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Greetings, again!

Hello Everyone. I know it’s been quite a while since I've posted anything here, so here I am again.

For the past 18 months, we have been working hard towards our goal. I hope you are all updated and that you know that land acquisition has been our main priority. I have been involved with every aspect and step of the land acquisition process, except the initial land visit and meeting the locals. Luckily, we have a team that I trust, meaning that these tasks have been delegated to Gustavo and Esto, our public relations staff in Sumba.

My first visit to our new land with the local king (Umbu). From left to right: Gustavo, me, Umbu, Esto and Umbu's friend.

Picture: My first visit to our new land. From left to right: Gustavo, me, Umbu (local king), Esto (top) and Buce (Umbu's friend).

Since it’s such an important thing, today, I want to walk you through the process of land acquisition, which is one of our biggest challenges and, thus, our main opportunity. If it was easy, there wouldn’t be any land available for us to grow our business.

We come across people offering land every now and then, more often than you would imagine, so the first step is to filter the opportunities presented to us. Asiabeef is actually well known in Indonesia, within and outside the government. Therefore, quite often, I get a call or message from someone who knows someone who has a prospective land somewhere and, "of course", this someone is powerful, owns the land or knows the owner of the land, which obviously is not always the truth. I would say that 90% of the time is just someone looking for easy money.

With that said, the first step in a land acquisition is asking for the basic information about the person and land and, if everything makes sense, we arrange a meeting. I usually prefer a neutral ground for this first meeting, so it’s usually a lunch or dinner.

After the meeting, if we have a good feeling about it, we start our due diligence process. The first follow up is to ask for the land coordinates and whatever documents and maps the person has regarding the prospect. I would say that 50% of the time, they don’t have anything or are unable to provide anything in a timely manner to confirm what they said during the meeting, which is upsetting.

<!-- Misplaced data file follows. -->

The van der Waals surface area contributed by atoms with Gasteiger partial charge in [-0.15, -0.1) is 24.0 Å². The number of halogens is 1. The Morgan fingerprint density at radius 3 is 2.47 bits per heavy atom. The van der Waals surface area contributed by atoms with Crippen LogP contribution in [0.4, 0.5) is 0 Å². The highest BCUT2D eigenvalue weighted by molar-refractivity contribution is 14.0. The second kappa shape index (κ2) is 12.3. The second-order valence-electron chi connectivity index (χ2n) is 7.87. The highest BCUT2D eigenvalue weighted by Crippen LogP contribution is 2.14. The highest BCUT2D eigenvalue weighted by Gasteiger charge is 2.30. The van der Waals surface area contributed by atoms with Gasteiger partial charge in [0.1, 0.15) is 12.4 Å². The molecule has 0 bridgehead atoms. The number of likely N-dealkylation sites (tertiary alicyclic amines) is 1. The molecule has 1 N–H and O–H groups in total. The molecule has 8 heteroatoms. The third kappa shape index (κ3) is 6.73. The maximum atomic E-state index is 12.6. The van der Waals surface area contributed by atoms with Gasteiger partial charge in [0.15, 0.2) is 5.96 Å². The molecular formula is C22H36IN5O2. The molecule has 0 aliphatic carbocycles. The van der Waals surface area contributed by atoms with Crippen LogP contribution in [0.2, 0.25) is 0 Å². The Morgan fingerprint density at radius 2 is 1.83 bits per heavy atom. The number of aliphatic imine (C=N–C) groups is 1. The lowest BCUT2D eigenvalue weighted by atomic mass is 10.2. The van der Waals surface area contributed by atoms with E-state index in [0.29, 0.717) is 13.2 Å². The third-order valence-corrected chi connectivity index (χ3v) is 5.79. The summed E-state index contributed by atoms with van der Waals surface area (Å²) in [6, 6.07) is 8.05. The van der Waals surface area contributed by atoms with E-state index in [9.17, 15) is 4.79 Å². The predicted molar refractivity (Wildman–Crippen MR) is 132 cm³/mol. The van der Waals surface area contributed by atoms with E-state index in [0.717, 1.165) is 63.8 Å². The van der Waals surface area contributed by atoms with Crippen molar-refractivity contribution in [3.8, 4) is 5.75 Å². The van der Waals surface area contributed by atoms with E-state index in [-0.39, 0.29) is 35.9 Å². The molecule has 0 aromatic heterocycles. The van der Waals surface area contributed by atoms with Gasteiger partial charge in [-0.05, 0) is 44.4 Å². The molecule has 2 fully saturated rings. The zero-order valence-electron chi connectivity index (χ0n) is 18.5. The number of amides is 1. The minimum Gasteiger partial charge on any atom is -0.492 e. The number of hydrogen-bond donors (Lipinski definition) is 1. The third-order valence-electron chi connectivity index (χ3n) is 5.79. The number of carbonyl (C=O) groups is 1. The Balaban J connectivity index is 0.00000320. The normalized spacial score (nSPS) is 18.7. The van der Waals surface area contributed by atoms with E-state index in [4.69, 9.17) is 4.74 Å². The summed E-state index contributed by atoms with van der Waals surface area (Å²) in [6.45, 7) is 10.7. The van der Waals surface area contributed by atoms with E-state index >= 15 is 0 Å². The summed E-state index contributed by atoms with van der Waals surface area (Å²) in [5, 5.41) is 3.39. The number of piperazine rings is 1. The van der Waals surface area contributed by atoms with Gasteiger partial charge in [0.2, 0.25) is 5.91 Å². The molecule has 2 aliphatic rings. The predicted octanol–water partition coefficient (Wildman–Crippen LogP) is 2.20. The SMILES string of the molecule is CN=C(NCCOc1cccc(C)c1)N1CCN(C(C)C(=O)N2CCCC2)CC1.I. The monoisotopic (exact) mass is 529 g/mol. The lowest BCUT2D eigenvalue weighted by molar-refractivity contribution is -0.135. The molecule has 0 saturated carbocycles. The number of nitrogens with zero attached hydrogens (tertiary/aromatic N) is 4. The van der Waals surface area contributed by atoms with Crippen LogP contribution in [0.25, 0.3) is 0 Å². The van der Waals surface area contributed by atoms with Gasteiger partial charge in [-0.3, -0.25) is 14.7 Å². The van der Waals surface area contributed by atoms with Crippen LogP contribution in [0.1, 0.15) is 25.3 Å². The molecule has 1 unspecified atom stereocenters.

After we get the documents, we do 2 things: a) a google earth survey to see the elevation of the land and whether there are any villages, crops, plantations or other business activities within the area; and b) check with the government the status of the land, whether it is a forestry area, land belonging to the government or if someone else already owns the land. This is the cheapest way to filter the opportunities and only about 20% of the time we are satisfied with the results of this stage. This means that for every 10 prospects, only 1 of them is a real opportunity.

Next, we go on a field trip to visit the land and meet the locals, which is not an easy task. It involves expenditures and it takes us to remote and wild places. The survey team has 3 clear objectives: a) check the area to confirm our assumptions in regards to the non-existence of activities on the land, climate, fresh water supply, land elevation and slope; b) verify the land status, by talking to the locals, head of the village and lower level local government staff from the forestry ministry and land ministry (BPN); and c) check the local infrastructure, such as port, shipping routes, roads, service providers, local stores and availability and pricing of construction material.

On our next post, we have a short video showing a little bit of the trips and site visits in the past 18 months.

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